Archer, William (Liam) Aloysius (1892–1969), Irish Volunteer, army officer, and chief of staff, was born 18 June 1892 at 19 Aughrim St., Dublin, son of Edward Archer, post office telegraph inspector, and Susan Archer (née Matthews). Educated at St Peter's national school, Phibsborough, after leaving school he worked as a post office clerk in the GPO until 1922. In May 1915 he joined the Irish Volunteers and was attached to F Company, 1st Battalion, Dublin Brigade, under the command of Piaras Béaslaí (qv). He was active during the Easter rising in 1916 and subsequently served as captain of F Company's engineering section during the war of independence. Promoted to commandant, he also worked on the staff of Rory O'Connor (qv) and was ideally placed as a postal worker to assist Michael Collins (qv) in gathering intelligence. On 7 March 1922 he joined the newly formed National Army as a lieutenant-commandant at Beggar's Bush barracks, Dublin, and was given command of the Independent Signals Corps. Promoted to colonel (January 1923), he served as director of the Signals Corps during the civil war. With the postwar reduction in the size of the army he was demoted to major in April 1924. He subsequently served as director of the Volunteer Reserve and Officer Training Corps (1929), supervising the training and commissioning of the first group of reserve officers. In July 1931 he was promoted to colonel, and in October of that year was appointed to command the Dublin military district, later redesignated as the Eastern Command.
Appointed director of intelligence in March 1932, he was largely responsible for the section's reorganisation in the 1930s, and forged links with his counterparts in England. His intelligence experience became more relevant after the outbreak of the second world war, and in May 1940 he attended a secret meeting in the Dominions Office in London to discuss with British military officers plans for the defence of Ireland in the event of a German invasion. A series of such meetings resulted in General Defence Plan no. 1, which outlined combined Irish and British strategies. In June 1941 he was appointed assistant chief of staff, and worked tirelessly for the remainder of the war overseeing the training and equipping of Ireland's wartime army. After the war he also served as acting officer commanding of the Curragh Command (1946–7), while still serving as assistant chief of staff. He was promoted major-general in January 1949 and succeeded Daniel McKenna (qv) as chief of staff. While he was less confrontational than McKenna, he was still opposed to postwar reductions and outlined in a series of reports his concerns about the reduction in manpower and the quality of equipment. He also made great efforts to create links with foreign military powers, visiting US army and air force bases in Germany (October–November 1951). Promoted to lieutenant-general in January 1952, he retired at the end of that month having served in the army for thirty years, not including his pre-1922 service in the Irish Volunteers. In 1941 he had been presented with the 1916 Medal by the taoiseach, Éamon de Valera (qv), and was the first serving member of the Defence Forces to receive this medal. He was also awarded the Active Service Medal and bar and the Emergency Service Medal. Remaining active during his retirement, he was involved with ex-soldier and old-IRA welfare groups and the Michael Collins Memorial Foundation. He died 22 July 1969 and was buried in Deansgrange cemetery, Co. Dublin.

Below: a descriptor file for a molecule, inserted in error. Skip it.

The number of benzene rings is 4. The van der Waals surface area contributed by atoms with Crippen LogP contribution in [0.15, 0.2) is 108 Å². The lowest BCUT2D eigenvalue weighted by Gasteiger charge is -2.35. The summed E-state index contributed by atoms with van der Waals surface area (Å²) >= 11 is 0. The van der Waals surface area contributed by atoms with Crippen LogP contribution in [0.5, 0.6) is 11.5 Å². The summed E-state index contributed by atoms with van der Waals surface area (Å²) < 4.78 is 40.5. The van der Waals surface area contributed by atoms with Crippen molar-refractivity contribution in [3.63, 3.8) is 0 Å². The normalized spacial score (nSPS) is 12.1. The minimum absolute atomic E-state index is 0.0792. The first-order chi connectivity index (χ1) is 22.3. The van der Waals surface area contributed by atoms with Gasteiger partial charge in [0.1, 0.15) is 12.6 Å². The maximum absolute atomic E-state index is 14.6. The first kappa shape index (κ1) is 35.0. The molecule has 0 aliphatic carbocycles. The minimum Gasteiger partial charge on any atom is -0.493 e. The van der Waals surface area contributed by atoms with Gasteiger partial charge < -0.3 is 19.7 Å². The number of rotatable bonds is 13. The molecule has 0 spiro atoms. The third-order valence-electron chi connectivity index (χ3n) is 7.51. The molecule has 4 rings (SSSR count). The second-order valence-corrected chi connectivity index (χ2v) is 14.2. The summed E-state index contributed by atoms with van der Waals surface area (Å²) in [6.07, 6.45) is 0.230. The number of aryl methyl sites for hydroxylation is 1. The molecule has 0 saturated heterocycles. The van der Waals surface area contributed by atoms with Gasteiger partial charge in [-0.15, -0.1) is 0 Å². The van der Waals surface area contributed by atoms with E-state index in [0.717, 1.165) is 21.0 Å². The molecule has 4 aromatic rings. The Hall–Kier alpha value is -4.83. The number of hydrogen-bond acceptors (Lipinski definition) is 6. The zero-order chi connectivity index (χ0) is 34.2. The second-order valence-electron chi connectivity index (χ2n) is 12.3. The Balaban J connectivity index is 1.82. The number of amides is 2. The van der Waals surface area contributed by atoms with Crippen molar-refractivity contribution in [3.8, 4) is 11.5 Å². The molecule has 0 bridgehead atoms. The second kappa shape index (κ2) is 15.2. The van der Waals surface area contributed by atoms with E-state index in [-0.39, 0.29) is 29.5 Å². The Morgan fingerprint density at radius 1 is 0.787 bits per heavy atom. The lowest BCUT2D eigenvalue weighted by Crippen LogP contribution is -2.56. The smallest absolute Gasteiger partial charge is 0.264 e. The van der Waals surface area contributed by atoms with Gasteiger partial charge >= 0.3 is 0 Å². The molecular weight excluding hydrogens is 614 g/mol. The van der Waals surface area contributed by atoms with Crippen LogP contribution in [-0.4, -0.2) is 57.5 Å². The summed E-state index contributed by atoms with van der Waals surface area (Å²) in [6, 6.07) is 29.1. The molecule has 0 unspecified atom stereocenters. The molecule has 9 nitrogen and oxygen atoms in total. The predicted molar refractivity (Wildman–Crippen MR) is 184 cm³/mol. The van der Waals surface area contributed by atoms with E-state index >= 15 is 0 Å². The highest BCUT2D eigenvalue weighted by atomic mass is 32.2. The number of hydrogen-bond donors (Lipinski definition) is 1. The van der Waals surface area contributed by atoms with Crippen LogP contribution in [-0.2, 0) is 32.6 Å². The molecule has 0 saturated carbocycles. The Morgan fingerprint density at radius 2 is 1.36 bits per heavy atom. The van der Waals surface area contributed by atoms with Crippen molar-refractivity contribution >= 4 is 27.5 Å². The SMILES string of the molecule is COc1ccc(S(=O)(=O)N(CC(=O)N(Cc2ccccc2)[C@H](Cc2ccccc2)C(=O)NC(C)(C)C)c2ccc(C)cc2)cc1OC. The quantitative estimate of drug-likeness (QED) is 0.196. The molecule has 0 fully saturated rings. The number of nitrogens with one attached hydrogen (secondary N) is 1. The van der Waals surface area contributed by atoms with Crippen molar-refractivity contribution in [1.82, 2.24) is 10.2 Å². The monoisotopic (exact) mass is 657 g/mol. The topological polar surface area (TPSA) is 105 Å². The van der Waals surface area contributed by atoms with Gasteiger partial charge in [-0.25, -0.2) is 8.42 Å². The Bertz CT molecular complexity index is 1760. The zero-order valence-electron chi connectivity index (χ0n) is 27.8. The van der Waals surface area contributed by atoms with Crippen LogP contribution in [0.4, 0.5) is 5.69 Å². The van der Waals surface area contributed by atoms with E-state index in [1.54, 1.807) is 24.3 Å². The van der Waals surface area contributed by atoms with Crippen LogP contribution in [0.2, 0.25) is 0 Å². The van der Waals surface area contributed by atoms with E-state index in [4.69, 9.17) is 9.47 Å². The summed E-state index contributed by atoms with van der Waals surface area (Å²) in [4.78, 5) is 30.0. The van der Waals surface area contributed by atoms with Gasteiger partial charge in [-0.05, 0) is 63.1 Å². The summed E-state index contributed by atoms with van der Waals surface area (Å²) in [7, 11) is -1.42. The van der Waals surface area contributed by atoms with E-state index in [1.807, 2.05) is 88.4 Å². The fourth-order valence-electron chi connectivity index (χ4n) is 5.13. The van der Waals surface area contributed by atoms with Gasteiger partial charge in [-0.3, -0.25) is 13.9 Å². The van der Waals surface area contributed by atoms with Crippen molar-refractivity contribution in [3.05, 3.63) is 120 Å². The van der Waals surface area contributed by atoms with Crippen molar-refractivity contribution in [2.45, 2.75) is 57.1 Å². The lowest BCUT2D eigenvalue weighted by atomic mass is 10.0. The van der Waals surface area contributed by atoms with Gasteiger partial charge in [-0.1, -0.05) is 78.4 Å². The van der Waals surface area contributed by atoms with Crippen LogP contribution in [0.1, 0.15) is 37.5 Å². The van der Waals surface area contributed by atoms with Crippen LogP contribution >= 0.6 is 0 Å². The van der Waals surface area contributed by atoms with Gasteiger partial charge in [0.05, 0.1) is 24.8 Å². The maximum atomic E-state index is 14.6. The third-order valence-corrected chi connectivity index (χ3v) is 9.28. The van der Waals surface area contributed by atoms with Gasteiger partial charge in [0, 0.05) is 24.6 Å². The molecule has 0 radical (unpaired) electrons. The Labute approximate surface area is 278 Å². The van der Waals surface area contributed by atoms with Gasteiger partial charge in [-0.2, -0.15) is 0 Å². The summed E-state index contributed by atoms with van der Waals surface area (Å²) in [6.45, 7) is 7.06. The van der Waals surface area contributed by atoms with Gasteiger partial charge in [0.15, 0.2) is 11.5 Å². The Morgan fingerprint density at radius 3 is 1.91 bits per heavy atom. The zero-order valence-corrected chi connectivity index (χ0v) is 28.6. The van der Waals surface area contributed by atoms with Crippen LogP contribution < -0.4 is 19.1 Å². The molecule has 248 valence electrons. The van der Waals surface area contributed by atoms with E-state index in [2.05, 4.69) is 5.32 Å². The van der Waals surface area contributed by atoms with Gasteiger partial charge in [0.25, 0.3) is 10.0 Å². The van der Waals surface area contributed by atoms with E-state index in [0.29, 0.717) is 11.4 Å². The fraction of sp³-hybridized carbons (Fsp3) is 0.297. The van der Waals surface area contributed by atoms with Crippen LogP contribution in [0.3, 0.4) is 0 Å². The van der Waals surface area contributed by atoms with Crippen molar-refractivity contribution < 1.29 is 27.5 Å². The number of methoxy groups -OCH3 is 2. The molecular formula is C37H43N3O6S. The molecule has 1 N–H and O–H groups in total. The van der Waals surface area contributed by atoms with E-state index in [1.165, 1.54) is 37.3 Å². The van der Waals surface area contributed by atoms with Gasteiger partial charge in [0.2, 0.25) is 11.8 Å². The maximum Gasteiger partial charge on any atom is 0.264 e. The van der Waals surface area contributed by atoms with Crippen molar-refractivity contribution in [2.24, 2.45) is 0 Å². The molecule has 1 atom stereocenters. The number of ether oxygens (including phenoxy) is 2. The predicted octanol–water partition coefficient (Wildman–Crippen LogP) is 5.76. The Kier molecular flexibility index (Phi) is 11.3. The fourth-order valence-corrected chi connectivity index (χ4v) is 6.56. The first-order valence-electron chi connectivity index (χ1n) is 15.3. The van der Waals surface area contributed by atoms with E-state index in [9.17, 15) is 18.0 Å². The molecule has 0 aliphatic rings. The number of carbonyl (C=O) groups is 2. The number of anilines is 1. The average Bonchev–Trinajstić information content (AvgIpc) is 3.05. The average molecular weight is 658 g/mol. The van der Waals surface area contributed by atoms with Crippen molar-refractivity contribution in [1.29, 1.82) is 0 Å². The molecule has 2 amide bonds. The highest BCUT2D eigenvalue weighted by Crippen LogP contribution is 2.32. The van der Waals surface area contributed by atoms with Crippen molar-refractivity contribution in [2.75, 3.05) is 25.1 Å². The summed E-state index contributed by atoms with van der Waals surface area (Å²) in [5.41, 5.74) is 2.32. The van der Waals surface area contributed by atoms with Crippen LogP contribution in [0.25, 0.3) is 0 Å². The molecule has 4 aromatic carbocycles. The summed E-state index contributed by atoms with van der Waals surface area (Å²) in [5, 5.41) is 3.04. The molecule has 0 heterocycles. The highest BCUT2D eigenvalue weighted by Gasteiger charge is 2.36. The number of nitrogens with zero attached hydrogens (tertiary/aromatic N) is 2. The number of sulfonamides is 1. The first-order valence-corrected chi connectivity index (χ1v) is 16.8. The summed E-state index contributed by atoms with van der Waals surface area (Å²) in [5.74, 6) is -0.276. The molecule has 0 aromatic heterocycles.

Liam Archer married first (1923) Mary Carr of Maynooth, Co. Kildare; they had three children. After her death he married Nuala Buckley (September 1945). A document entitled ‘Recollections of Easter week 1916’, written by Liam Archer, is held in the NLI.